A peep into Indian football captain Bhaichung Bhutias career would unfold the names of three overseas clubs Aston Villa,Fulham (where he had trials) and Bury FC,for whom he played between 1999 and 2002. And while those three years were fruitful for the Indian skipper,Bhutia is hardly amused by Sunil Chhetris hasty trip to Coventry City.
The whole situation could have been handled in a better way by his (Chhetris) agent and the club. He was called in the middle of the season. Out of the six days he was there,Coventry (City) played two matches and had a day off. He shouldve been given more time. They could have called him during the summer, Bhutia said.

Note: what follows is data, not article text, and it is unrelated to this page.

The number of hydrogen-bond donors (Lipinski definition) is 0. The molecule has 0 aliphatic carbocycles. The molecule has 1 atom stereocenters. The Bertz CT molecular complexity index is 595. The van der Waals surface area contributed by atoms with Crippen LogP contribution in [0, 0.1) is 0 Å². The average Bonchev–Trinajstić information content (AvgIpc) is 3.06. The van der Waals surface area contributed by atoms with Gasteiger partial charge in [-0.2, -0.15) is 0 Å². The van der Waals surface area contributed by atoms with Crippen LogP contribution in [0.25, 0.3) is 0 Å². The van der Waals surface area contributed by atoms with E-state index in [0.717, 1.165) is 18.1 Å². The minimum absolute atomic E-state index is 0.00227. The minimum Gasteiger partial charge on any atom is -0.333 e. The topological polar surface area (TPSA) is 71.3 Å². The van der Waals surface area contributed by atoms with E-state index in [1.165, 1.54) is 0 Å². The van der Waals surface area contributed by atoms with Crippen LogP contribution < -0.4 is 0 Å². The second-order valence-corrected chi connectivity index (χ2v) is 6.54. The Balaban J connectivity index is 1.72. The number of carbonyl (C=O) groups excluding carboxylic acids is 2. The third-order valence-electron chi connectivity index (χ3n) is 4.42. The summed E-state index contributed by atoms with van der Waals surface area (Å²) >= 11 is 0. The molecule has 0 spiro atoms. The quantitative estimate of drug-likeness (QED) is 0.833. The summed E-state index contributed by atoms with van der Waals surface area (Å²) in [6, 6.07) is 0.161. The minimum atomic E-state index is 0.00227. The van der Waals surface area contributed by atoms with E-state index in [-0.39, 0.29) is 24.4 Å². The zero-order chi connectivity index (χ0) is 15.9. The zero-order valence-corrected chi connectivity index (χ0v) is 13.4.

Theres been a lot of clamour over the junior level tournaments in collaboration with English clubs,but Bhutia was guarded against the rapid increase of such joint ventures in South Asia.
Manchester United coming to Malaysia didnt help their (Malaysias) football in any way. United just earned a lot of Malaysian revenue and went back. These clubs are professional in every way… even in marketing, said Bhutia.
Hard to apply
Speaking of the Asian Football Confederations (AFC) newly-implemented rule of four foreigners having to include at least one player of Asian origin,he said that while the rule was put in place to raise the competitive level among Asian countries,it was hard to apply it in India.
For starters,clubs here should rather play an Indian player instead of a foreigner of Asian origin. For example,Malaysia had increased the quota to five foreigners in their league. That didnt work out,so now theyve made it a completely domestic league. Indian football isnt exactly a appealing prospect for other Asian countries. Clubs here might be keen on including them,but will top Asian clubs want players from India?